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Paris, Mexico City, Athens, Madrid aim to ban diesels by 2025

If you want to drastically cut emissions, diesels are a good place to start.

BATH, ENGLAND - OCTOBER 08: The exhaust emissions of a 1997 diesel engined Mazda van are seen on October 8, 2015 in Bath, England. (Photo by Matt Cardy/Getty Images)
Matt Cardy/Getty Images

Paris already banned pre-1997 cars from its city center to help battle air pollution. But now, it and three other cities are about to take it one step further and ban diesels outright.

The mayors of Paris, Mexico City, Athens and Madrid have all pledged to remove diesels from their respective cities by 2025, Autocar reports. The comments were made at the C40 Mayors Summit in Mexico City.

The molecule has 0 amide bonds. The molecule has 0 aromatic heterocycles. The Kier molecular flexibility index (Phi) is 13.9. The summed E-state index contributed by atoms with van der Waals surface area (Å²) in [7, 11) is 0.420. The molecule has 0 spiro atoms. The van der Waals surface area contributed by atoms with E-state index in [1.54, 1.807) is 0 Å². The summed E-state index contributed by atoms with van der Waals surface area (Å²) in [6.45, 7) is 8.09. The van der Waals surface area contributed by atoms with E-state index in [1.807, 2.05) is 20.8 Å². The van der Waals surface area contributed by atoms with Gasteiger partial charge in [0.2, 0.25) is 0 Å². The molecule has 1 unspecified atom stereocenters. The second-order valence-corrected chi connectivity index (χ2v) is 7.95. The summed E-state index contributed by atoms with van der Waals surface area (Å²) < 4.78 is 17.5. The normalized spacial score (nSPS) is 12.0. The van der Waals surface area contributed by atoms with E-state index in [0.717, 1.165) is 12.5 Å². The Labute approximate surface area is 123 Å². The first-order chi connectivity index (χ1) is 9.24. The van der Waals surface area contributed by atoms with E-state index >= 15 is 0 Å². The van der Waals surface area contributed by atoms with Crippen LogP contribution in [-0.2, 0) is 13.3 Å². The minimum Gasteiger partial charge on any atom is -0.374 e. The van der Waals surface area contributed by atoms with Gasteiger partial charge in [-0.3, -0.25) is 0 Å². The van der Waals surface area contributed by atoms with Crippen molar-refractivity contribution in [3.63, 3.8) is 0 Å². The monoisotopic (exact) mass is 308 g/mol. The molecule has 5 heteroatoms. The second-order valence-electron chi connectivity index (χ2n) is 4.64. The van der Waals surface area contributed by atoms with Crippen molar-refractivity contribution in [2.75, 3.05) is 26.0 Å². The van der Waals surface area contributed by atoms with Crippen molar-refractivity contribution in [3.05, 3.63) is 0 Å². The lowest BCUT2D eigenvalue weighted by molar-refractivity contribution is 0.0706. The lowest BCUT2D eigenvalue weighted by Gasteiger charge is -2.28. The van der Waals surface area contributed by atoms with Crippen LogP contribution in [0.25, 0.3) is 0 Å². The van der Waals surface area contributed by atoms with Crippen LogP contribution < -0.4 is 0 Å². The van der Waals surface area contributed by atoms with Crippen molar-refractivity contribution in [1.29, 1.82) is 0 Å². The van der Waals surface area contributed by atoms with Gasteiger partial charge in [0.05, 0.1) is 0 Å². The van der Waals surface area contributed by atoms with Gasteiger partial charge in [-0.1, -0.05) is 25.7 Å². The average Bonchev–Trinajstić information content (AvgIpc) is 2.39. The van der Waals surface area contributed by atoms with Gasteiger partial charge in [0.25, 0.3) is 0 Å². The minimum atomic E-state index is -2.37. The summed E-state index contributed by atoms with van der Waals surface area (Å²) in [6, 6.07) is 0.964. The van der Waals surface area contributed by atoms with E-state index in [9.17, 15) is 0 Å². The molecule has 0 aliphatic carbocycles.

It's not hard to understand why it's being done. Pollution is a serious concern in car-dense city centers, and diesels have been the emissions scapegoat du jour for some time. Banning diesels from these cities would have an immediate positive effect on air quality. There's also the matter of emissions and their effects on global climate change, for those who are thinking about spaces outside these specific cities.

Banning cars to curb emissions is not new. Paris already enacted a similar ban, but for pre-1997 cars, including models with historical significance. In October, a number of German legislators signaled their desire to ban both gas and diesel cars from German roads by 2030, which might be taking things a bit too far.

These measures are stopgaps to hold us over until electric cars start taking over roads worldwide. Electric cars obviously lack tailpipe emissions, and replacing millions of gas-and-diesel-powered vehicles with EVs will also have a profound effect on air quality. But infrastructure and pricing both need to improve before the masses truly start moving in that direction.